Systematic review: current concepts and challenges for the direct-acting antiviral era in hepatitis C cirrhosis

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Abstract

Background

The burden of HCV cirrhosis is high and projected to increase significantly over the next decade. While interferon therapy is problematic in HCV cirrhosis, the era of direct-acting anti-viral (DAA) therapy provides effective treatment for patients with cirrhosis.

Aim

To systematically review the results of DAA therapy to date in patients with HCV cirrhosis, and highlight the ongoing challenges for DAA therapy in this population.

Methods

A structured Medline search was conducted to obtain phase II and III HCV trials in patients with cirrhosis. Citations from review articles were cross-referenced and conference abstracts from EASL and AASLD liver meetings for the preceding 3 years were reviewed manually. Keywords used included hepatitis C, cirrhosis and the DAA's: sofosbuvir, ledipasvir, velpatasvir, grazoprevir, elbasvir, daclatasvir, beclabuvir, asunaprevir, simeprevir, paritaprevir, ombitasvir and dasabuvir.

Results

Successful direct-acting anti-viral treatment is now possible in patients with HCV-related cirrhosis including those with liver decompensation with several regimens now offering sustained virological response (SVR) of 90–95%. Overall success rates in GT1 cirrhosis are excellent while GT3-infected patients with cirrhosis remain hard to cure. The pangenotypic combination of sofosbuvir and velpatasvir holds promise for GT3 cirrhosis achieving SVR of ˜90%.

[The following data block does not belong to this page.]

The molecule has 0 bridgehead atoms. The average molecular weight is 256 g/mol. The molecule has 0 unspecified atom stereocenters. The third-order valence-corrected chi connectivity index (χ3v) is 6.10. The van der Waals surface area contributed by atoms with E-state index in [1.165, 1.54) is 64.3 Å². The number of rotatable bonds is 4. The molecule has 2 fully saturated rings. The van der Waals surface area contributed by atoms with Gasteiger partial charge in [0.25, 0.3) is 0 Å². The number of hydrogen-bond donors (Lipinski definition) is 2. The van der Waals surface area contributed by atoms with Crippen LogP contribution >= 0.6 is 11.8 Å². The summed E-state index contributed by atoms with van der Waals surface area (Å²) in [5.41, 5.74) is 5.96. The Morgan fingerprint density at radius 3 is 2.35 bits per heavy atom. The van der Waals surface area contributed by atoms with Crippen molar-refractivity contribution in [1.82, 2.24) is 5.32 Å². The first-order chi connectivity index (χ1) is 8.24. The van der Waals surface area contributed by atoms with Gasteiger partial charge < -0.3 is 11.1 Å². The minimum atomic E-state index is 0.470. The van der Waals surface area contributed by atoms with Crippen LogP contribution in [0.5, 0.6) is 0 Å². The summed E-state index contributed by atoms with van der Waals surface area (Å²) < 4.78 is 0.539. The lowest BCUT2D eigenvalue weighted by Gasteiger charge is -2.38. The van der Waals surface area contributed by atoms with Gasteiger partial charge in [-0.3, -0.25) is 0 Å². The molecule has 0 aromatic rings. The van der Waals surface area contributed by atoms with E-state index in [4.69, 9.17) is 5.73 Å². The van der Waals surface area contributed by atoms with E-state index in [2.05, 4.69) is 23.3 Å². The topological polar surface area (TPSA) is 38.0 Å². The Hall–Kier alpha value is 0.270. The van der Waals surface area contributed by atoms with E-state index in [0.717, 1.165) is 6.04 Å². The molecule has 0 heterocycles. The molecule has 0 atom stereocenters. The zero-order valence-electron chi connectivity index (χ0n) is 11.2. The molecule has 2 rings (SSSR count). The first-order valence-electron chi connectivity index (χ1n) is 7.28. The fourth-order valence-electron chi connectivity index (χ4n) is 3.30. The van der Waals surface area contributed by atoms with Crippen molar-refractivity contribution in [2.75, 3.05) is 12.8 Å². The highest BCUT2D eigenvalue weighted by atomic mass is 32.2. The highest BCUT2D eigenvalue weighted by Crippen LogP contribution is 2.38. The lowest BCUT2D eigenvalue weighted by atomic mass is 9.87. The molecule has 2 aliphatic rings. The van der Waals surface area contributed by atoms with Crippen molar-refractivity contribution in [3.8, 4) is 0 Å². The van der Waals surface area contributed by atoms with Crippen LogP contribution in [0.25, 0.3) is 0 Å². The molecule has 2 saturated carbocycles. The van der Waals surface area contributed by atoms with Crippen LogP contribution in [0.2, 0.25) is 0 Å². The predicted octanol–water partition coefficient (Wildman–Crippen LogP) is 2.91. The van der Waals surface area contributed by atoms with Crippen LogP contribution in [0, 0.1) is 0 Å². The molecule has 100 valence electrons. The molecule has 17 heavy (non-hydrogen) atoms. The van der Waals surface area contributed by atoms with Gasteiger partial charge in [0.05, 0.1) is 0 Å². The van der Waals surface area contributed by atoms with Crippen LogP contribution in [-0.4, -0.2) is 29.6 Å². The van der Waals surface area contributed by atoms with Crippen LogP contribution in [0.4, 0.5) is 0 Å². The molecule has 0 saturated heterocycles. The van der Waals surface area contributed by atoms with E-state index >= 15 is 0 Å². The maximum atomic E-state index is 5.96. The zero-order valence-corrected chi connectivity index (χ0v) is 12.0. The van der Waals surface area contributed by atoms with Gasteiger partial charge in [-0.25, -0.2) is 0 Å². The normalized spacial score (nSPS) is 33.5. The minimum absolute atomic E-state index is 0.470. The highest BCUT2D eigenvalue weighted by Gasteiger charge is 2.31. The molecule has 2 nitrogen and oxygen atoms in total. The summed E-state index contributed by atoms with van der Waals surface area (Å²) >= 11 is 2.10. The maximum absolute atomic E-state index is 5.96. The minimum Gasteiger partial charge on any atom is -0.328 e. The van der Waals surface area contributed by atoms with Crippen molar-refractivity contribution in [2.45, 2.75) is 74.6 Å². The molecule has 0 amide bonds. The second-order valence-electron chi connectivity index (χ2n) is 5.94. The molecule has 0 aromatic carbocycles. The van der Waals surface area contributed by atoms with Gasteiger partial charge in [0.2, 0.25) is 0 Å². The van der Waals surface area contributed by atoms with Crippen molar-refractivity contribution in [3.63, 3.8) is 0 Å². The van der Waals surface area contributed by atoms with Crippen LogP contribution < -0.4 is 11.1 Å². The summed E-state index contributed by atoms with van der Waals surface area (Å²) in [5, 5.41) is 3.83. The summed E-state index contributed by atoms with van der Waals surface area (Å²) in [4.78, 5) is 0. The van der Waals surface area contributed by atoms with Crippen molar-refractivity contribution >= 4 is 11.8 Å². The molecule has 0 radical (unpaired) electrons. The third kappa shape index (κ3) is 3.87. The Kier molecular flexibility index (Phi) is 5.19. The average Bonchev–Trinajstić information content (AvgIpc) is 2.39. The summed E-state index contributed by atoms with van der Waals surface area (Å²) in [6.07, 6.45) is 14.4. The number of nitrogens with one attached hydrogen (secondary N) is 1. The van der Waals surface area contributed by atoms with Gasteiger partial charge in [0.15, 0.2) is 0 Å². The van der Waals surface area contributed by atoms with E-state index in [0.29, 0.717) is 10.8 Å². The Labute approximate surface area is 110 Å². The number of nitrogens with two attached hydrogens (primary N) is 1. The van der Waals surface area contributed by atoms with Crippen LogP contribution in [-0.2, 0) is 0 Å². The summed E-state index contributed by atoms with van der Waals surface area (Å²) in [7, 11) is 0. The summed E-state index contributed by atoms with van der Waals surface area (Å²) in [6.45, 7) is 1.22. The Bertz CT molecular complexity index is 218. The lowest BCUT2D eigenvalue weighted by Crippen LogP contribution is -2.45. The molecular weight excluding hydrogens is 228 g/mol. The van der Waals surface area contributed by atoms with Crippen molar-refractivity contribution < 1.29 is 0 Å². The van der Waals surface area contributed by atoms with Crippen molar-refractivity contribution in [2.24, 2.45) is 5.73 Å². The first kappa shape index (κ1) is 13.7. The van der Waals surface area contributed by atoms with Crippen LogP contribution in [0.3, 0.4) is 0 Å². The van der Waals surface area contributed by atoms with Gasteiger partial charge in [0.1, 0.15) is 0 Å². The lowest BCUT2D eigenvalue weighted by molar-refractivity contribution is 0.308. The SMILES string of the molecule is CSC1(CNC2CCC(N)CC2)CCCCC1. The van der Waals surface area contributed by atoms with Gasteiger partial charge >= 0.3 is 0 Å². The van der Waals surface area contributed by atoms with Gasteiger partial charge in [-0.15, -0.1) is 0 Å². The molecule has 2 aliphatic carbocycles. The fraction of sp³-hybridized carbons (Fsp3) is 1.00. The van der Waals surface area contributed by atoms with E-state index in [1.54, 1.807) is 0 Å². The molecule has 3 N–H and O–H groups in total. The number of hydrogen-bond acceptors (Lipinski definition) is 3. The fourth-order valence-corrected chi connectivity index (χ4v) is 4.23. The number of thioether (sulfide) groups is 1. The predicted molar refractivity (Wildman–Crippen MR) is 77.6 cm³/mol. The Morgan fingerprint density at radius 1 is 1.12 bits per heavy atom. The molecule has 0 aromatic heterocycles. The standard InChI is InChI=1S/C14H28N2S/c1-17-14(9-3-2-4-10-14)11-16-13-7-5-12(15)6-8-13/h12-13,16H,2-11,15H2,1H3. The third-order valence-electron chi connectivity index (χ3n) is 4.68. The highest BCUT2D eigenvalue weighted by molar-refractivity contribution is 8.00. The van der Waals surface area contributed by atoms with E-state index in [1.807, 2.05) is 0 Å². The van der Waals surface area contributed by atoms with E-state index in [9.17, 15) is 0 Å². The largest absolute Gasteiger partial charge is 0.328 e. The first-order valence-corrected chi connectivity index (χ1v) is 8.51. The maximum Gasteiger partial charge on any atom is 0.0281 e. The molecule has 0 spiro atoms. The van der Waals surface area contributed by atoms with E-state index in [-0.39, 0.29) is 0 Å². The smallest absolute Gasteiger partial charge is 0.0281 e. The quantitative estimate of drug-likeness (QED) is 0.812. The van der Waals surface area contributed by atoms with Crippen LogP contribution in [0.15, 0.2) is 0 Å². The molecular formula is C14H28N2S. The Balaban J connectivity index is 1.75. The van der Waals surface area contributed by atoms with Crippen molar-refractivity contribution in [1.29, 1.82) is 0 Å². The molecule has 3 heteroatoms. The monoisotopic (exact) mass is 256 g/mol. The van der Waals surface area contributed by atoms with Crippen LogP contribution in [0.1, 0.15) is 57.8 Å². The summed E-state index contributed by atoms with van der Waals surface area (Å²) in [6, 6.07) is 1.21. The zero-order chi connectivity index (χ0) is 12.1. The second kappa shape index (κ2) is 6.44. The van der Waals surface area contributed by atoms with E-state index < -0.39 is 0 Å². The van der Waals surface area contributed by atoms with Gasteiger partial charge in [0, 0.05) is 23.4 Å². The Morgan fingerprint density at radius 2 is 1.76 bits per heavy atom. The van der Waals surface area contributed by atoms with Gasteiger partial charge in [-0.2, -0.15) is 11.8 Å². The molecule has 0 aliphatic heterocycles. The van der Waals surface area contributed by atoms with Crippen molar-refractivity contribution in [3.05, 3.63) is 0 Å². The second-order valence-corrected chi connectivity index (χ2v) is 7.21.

Conclusions

Potent DAA therapies provide much needed, safe and highly effective treatment options for persons with HCV cirrhosis including those previously deemed unsuitable for treatment. Combination therapy with two or more classes of drug is essential to achieve high efficacy and minimise viral resistance, with the role of ribavirin still under evaluation. However, several challenges remain including the hard-to-cure groups of GT3 cirrhosis and direct-acting anti-viral failures, and managing drug–drug interactions.

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